El león no es el animal más temido de la sabana

El león no es el animal más temido de la sabana

Kruger National Park is home to the world's largest lion population. However, recent studies show that it is not the most feared animal in the park, but humans.

Kruger National Park is South Africa's largest game reserve and one of Africa's first protected areas. In addition to a wide variety of large mammals, it has the largest lion population in the world, although it seems that it is not the most feared species, but the humans themselves who illegally hunt the animals in the park.

The local hunters are often armed and accompanied by barking dogs to drive the prey towards them. Like the lions, humans who engage in such illegal practices often kill their prey at water points.


Investigating illegal hunting

Researchers hid a loudspeaker near these water points and played the following sounds: lion vocalisations, hunting dogs, gun shots and quiet conversations of local humans. The results were very convincing: wild animals were twice as likely to run and leave the water points with the humans than with the lions. Above all, it was human vocalisations that instilled more terror, even more than gunshots.

This was true for all species, including giraffes, leopards, hyenas, zebras and even elephants. When elephants hear the sound of lions, instead of running away, they gather to protect the smaller ones and confront these predators. When it comes to humans, however, even the giant of the savannah cannot help but flee.

The animals of the Kruger National Park are no exception. Across the globe, studies have produced similar results: wild animals fear humans much more than other predators, even in protected areas. This is not surprising when you consider that across the planet, the lethality of humans is higher than that of any other species. We are the great predator.

Fear of humans and its ecological consequences

Humans not only affect animal populations through hunting, but also through the fear they instil. There is ample evidence that fear of humans has an impact on ecosystems. Among other things, it modifies the movement of animals, causing them not to access valuable resources. As in the case of the experiment above, where animals leave water areas even in the dry season.

Fear of humans reduces the growth rate of populations and causes a cascade down the food chain, even affecting vegetation. For example, a study conducted in the Santa Cruz Mountains of California found that cougars prefer to kill their prey away from human settlements. This creates a refuge for deer, which double their presence in areas close to humans and, as a consequence, the vegetation also changes.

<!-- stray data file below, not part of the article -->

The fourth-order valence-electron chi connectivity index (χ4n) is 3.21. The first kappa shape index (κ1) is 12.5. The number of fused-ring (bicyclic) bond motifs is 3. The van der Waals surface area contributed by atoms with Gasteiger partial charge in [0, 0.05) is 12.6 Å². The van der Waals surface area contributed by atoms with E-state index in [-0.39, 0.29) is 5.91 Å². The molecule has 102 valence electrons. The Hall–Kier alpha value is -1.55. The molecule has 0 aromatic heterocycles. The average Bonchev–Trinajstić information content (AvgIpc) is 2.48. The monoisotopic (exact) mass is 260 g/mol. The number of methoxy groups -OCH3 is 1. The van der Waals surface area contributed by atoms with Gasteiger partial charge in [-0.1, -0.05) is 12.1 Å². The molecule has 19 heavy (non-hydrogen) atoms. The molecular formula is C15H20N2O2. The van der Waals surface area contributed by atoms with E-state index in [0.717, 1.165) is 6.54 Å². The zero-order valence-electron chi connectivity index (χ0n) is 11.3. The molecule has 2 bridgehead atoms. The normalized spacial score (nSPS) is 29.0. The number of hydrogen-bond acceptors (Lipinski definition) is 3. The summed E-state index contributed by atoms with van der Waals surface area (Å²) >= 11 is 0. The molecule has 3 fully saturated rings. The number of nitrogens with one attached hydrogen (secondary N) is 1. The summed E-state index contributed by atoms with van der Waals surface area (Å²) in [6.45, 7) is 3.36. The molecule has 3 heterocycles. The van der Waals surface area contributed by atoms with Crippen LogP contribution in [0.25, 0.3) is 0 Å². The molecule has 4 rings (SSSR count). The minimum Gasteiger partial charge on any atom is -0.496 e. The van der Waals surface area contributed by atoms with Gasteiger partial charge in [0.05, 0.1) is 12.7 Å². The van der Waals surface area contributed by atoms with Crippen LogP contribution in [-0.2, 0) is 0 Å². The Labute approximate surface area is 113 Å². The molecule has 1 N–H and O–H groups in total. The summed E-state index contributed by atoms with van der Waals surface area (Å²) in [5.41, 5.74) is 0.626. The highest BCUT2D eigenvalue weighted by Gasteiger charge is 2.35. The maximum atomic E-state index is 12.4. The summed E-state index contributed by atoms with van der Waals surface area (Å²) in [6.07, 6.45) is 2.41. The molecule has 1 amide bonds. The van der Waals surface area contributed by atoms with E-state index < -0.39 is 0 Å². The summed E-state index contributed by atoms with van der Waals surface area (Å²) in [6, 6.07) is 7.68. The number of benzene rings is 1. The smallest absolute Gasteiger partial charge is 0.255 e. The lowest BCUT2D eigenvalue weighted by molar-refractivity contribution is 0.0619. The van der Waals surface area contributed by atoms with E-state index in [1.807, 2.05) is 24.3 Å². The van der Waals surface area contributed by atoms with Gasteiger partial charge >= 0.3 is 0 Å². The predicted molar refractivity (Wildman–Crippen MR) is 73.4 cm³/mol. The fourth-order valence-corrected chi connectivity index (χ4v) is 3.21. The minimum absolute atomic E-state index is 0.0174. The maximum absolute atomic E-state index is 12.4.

Implications for wildlife tourism

If animals perceive humans as a threat and change their behaviour, we must ask to what extent wildlife tourism can negatively affect conservation.

In the Kruger National Park study, wildlife did not differentiate between benign humans, such as tourists, and hunters. It is therefore possible that tourists may also have an ecological effect. This poses a dilemma in countries where nature tourism is a powerful ally of conservation. As several authors explain:

In rich countries, protective measures such as area closures and other restrictions on tourism have been implemented to minimise wildlife exposure to humans for conservation purposes. Such restrictions pose a management dilemma in protected areas, which rely heavily on tourist revenues for funding.

However, there is also a positive side, as the fact that rhinos fled and left water points when they heard humans shows that this technique could be used to deter rhinos from occupying areas where they are at increased risk of poaching.

Ideally, however, poaching should cease and, over time, animals should lose their fear of humans. On his visit to the Galapagos Islands during the voyage of the Beagle, Darwin was surprised to discover that he could approach birds without them flying away, and proposed that fear of man is an acquired instinct: There is hope that we can change our relationship with nature.

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